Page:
A recent article discussed the problems that Theranos has been having from both a professional and PR perspective (see: PR lessons from the Theranos debacle: Defend the science). One of the major key points is that Theranos has failed to "defend its science" and also failed to produce a "respected medical ally" that could assist the company is its defense against critics. There have been a multitude of calls over previous weeks for Theranos to produce its data for validating the accuracy of its proprietary analyzer. For me, this is just another way of asking the company to defend its science. Below is an excerpt from the article:
Throughout the [Theranos] debacle Holmes has been front and centre, not shying away from the assault. And while some PR professionals have interpreted this as a display of strength, Janet Vasquez [from JV Public Relations] thinks “it hasn’t been enough and ”[She] could have done more.".... Ms.Vasquez points out that the main value behind companies such as Theranos lies in the science behind them. When that’s attacked, it must be protected. And by not producing a respected medical ally with the right credentials to defend Theranos and its science,...the CEO committed a significant PR faux pas....“Theranos failed in effectively defending its science. ”Theranos is still standing ━ on top of a tidy little $9-billion valuation, no less ━ but the slings and arrows keep coming...."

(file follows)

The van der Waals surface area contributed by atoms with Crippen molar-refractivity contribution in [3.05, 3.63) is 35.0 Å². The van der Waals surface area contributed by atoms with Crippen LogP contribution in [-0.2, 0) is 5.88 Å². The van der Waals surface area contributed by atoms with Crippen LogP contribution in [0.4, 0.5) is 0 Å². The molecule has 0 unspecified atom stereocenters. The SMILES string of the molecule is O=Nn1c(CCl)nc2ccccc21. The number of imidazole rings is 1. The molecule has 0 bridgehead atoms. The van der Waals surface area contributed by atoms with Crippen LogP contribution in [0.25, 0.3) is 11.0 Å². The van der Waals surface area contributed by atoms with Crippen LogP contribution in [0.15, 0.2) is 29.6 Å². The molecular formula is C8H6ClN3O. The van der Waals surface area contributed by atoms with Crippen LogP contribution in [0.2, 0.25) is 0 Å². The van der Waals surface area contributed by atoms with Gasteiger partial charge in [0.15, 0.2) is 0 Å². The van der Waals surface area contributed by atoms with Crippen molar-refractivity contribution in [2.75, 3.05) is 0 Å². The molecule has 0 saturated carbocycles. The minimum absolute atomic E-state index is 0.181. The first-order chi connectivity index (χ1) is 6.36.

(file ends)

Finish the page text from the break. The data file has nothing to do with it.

All of this calls into question of why Theranos has not been unwilling or unable to defend its science thus far. I have come up with three possible reasons:
- In order the defend the science, it would be forced to reveal details about its proprietary analyzer to its competitors.
- The company is well able to defend its science but it does not think that such a defense, even if adequate, would quiet its critics.
- The maturity of its science and technology has lagged behind its marketing campaign and it is thus unable to defend its science at this time.
For me, only the third reason strikes me as reasonable. At the present time, only one Theranos test, herpes (HSV-1), has been approved under the 510(k) premarket approval process of the FDA by comparing it to a predicate device (see: THERANOS HERPES SIMPLEX VIRUS-1 (HSV-1) IgG ASSAY). However, even that particular test can't be performed in its own labs because its nanotainer, used to collect and store blood samples, has been classified by the FDA as a Class II device and needs clearance for interstate commerce (see: Two FDA Inspection Reports Show Theranos’ Blood-Collection ‘Nanotainer’ Was an Uncleared Class II Medical Device).
Theranos is both a reference lab and an IVD manufacturer. For the sake of this discussion, I will proceed on the assumption that it is mainly operating as the latter in the eyes of the FDA. It needs to apply for 510(k) approval for all of the analytes that it wants to perform on its analyzer. The company has suggested that this process will be relatively routine but I have my doubts given the complexity of the problem. However, I can say one thing for certain at this time. The major path for defending its science runs through the FDA.